Imran Khan has recognised this basic flaw in our system and has promised to address the education in the public sector, so that more children move back to the public sector schools that have gradually been drained of students.

There is also a need for social regulation of the private sector  that is necessary to remove the disparity and anomalies  that have fragmented our education system. With so many systems operating in the country concurrently, socio-economic fissures have appeared which have made us one of the most unequal societies in the world. The gap between the rich and the poor keeps growing – in large part it is directly related to the quality of education received.

If we could have the same system but of a higher standard with equal opportunities, it would benefit the country considerably. What we have at present are a handful of high quality elitist institutions catering to the needs of the wealthy who control the reins of power to govern the poor, illiterate, underprivileged  masses who are denied good education.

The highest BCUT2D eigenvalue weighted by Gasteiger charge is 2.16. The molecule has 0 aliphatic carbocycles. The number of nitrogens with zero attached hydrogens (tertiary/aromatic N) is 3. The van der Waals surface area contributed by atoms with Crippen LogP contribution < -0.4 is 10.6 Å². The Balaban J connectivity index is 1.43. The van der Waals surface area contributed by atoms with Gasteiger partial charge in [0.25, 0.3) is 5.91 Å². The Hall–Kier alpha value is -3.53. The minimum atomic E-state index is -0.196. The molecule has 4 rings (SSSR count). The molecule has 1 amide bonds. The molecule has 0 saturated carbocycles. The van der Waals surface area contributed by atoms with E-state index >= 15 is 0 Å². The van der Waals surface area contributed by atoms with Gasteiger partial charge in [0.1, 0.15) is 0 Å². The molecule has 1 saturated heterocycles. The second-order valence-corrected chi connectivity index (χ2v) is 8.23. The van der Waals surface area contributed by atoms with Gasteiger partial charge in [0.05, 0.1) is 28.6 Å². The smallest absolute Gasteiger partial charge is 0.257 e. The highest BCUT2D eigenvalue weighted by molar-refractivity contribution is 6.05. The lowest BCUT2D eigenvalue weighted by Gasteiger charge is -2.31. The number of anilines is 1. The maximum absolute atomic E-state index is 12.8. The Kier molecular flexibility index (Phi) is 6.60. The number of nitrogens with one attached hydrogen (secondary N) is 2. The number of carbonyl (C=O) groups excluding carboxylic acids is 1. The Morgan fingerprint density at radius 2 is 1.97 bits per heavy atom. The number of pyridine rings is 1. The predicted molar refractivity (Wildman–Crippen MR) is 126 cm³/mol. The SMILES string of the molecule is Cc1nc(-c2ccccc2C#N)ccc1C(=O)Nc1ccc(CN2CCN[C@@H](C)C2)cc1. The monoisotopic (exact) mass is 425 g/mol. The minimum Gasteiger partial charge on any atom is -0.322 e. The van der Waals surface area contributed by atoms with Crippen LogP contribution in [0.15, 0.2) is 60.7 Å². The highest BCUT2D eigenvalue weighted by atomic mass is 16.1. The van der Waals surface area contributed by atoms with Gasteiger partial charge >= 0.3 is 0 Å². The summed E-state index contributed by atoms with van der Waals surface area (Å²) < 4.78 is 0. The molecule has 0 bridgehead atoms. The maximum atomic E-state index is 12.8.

If school education is steered in  the right direction, higher and professional education will become  easier to manage. A system of public-private partnership in tertiary and higher education  may work better. Unlike school education, it would call for more diversity  and would have to be closely linked to the market and the academia. In the absence of disparity, merit would be the main criterion for admission to universities and to employment.

All this calls for increased funding of this sector. But it must be transparent, because the education sector is notorious for rampant corruption. Moreover, the increase in funding must be planned and coordinated with the capacity created. If that is not done wisely, pumping money randomly in this sector  will lead to corruption as has happened in recent years.    

These questions are all important,  but there are two  issues that are overarching and affect every sector. One is language in education and the other is religious instruction. They have profound implications  for  education as well as society itself.